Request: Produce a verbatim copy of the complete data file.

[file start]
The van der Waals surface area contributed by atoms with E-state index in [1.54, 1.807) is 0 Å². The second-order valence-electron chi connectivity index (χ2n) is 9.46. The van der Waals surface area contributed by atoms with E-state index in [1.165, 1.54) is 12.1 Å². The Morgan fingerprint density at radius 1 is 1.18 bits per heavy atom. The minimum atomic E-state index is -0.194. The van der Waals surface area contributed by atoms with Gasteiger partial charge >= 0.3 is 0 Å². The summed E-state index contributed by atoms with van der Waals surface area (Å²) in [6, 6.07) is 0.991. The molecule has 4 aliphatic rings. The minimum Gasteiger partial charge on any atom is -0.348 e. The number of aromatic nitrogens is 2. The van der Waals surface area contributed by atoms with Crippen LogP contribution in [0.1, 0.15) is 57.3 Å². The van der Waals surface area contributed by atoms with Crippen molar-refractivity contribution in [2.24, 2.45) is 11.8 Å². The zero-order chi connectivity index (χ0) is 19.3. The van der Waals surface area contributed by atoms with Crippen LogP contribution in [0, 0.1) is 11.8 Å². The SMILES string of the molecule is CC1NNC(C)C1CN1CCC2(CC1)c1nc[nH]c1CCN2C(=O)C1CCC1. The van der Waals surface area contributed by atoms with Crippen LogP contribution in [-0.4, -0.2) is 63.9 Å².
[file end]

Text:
The van der Waals surface area contributed by atoms with E-state index in [1.54, 1.807) is 0 Å². The second-order valence-electron chi connectivity index (χ2n) is 9.46. The van der Waals surface area contributed by atoms with E-state index in [1.165, 1.54) is 12.1 Å². The Morgan fingerprint density at radius 1 is 1.18 bits per heavy atom. The minimum atomic E-state index is -0.194. The van der Waals surface area contributed by atoms with Gasteiger partial charge >= 0.3 is 0 Å². The summed E-state index contributed by atoms with van der Waals surface area (Å²) in [6, 6.07) is 0.991. The molecule has 4 aliphatic rings. The minimum Gasteiger partial charge on any atom is -0.348 e. The number of aromatic nitrogens is 2. The van der Waals surface area contributed by atoms with Crippen LogP contribution in [0.1, 0.15) is 57.3 Å². The van der Waals surface area contributed by atoms with Crippen molar-refractivity contribution in [2.24, 2.45) is 11.8 Å². The zero-order chi connectivity index (χ0) is 19.3. The van der Waals surface area contributed by atoms with Crippen LogP contribution in [0, 0.1) is 11.8 Å². The SMILES string of the molecule is CC1NNC(C)C1CN1CCC2(CC1)c1nc[nH]c1CCN2C(=O)C1CCC1. The van der Waals surface area contributed by atoms with Crippen LogP contribution in [-0.4, -0.2) is 63.9 Å².